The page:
One VERY useful skill to have when doing association web sites is to understand database field purposing.
For a member database, an association may have multiple purposes for data fields on their website. It may serve as contact information for the association, by email, postal mail, phone and text. It can serve as a payment basis for membership, either for new members or for renewals. It can serve as a pricing structure for event registrations or other items. It can serve a distributive purpose for multiple pages, to show committee members, provide a membership directory, or members of the Board.
One goal of association management software is to allow an association to connect these data fields that may be used for separate purposes in order to better streamline future endeavors. This could be for marketing of events, or the management of education opportunities, or analysis of dues structure – the options are considerable. But the association with leadership that provides the ability to “connect these dots” has a much greater ability to succeed in tougher times.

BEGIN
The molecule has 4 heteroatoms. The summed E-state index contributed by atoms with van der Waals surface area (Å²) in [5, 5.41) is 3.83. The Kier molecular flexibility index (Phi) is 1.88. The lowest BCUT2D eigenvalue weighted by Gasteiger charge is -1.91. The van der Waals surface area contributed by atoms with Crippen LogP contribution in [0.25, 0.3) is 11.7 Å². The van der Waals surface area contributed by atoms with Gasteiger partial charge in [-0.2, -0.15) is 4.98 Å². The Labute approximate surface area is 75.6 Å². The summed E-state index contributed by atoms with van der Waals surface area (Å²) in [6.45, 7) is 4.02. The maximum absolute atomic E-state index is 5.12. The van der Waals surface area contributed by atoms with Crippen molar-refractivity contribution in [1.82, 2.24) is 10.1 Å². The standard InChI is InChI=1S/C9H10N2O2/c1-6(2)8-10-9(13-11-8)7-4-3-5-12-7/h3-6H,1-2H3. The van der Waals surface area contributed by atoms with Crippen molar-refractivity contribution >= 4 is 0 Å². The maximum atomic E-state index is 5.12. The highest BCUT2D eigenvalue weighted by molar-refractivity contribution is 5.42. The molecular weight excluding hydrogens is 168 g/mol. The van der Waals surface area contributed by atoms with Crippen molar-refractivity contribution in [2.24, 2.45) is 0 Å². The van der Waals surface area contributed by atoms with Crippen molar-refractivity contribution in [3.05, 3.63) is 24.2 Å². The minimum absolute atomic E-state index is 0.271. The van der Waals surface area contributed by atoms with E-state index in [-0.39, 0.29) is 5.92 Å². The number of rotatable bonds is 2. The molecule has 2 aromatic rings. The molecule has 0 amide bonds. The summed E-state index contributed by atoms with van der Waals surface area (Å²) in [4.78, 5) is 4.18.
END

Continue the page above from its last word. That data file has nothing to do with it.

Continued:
One key to remember is that there are limits to the relationship between a database field and how it can be used on the web site, and those limits are generally set by the designer and the database structure. If your website is set to show the data of a field in your online database, formatting and quality matter. So it makes sense to think things through when designing such a site.
It also means that making a database or design change may not be that quick, because it requires something thinking through. For example, you may have a field that is first name last name as just one field, rather than two. And then you may realized you want two fields, one for first name and one for last name, for website customization purposes. That’s all fine and good but it is critical to make sure than everything else that refers to that original field also be changed – this could involve orders or subscriptions or mailing addresses or email list merges or many other purposes. You can make a mess if you do it without considering the repercussions.
Associations that have membership sites should try to understand their data relationships on the website. Web site designers should try to help their association clients understand those data relationships as well. It will prevent frustration and uncomfortable expectations of the site if everyone is on the same page.